a = a+1

    print a


is going to take 0.6 seconds, not small, but definitely not as huge as the numbers we see. Why is that ? And why is the raytracer so slow for the same task ? I think the bottleneck is somewhere else.

Finding the problem

I decided to profile World.render() to understand what’s going on: this is the routine in charge of going through the pixels, shooting the rays, then delegating the task of finding intersections to Tracer.trace_ray, which in turns re-delegates the task to World.hit_bare_bone_object. I don’t really like this design, but I stick to the book as much as possible, mostly because I don’t know how things will become later on.

The profiling showed two hot spots in World.render(), in the inner loop:

Line #      Hits         Time  Per Hit   % Time  Line Contents

    41    640000     18786192     29.4     29.2  ray = Ray.Ray(origin = origin,
                                                               direction = (0.0,0.0,-1.0))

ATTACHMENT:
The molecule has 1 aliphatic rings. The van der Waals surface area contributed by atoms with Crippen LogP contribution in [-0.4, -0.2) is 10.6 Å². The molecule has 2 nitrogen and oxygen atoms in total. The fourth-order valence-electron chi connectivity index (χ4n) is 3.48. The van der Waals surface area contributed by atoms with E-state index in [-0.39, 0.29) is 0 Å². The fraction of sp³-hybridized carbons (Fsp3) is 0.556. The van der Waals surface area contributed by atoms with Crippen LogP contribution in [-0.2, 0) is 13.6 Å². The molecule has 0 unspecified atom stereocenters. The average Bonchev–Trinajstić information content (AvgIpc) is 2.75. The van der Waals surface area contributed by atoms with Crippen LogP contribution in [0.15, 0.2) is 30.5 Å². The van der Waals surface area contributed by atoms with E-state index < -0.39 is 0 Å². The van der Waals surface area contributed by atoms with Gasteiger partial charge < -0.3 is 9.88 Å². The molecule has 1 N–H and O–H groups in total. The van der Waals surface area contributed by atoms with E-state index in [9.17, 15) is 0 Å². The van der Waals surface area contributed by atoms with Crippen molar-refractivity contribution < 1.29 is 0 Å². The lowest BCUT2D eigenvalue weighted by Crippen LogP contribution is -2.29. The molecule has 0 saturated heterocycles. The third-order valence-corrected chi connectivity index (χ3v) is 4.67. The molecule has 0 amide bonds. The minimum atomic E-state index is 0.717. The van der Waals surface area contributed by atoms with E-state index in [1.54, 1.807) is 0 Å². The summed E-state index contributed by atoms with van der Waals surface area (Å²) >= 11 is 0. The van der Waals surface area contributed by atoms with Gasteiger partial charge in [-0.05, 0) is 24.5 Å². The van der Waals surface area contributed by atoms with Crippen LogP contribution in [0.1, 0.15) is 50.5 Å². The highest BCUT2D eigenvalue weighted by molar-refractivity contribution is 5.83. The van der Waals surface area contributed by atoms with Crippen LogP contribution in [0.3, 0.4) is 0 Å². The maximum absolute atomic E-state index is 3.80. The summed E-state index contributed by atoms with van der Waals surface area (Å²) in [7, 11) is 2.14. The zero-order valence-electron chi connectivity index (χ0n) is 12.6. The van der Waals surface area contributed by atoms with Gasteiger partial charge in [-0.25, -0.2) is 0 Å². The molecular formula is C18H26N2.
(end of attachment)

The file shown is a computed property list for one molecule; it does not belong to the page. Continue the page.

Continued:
43    640000     22414265     35.0     34.9  color += numpy.array(tracer.trace_ray(ray))

Why is it so slow to perform these two operations? It turns out that numpy is incredibly slow at creating arrays. This may indeed be the reason why it’s so slow to instantiate a Ray object (two numpy.arrays), to add the color (another instantiation) and to perform operations in the Sphere.hit slow lines. At this point I’m not sure I can trust numpy.array, and I decide to remove it completely replacing arrays with tuples. The result is pleasing

$ time python
real	0m31.215s
user	0m29.923s
sys	0m2.355s

This is an important point: tuples are much faster than small arrays. numpy seems to be optimized for large datasets and performs poorly when handling small ones. This includes not only the creation of the arrays, but also any operation in numpy that may create numpy arrays as a consequence, such as calling on two tuples instead of a trivial implementation such as

def dot(a,b):
    return a[0]*b[0]+a[1]*b[1]+a[2]*b[2]

in fact, if I use on tuples in Sphere.hit():

 a =, ray.direction)
 b = 2.0 *, ray.direction)
 c =, temp) - self.radius * self.radius

the total running time goes from 31 seconds to a staggering 316 seconds (5 minutes). My guess is that they are converted to numpy.arrays internally, followed by the actual vector-vector operation.

I call myself happy with a runtime of 30 seconds for now, and plan to optimize further when more complex operations are performed. You can find the version for this post at github.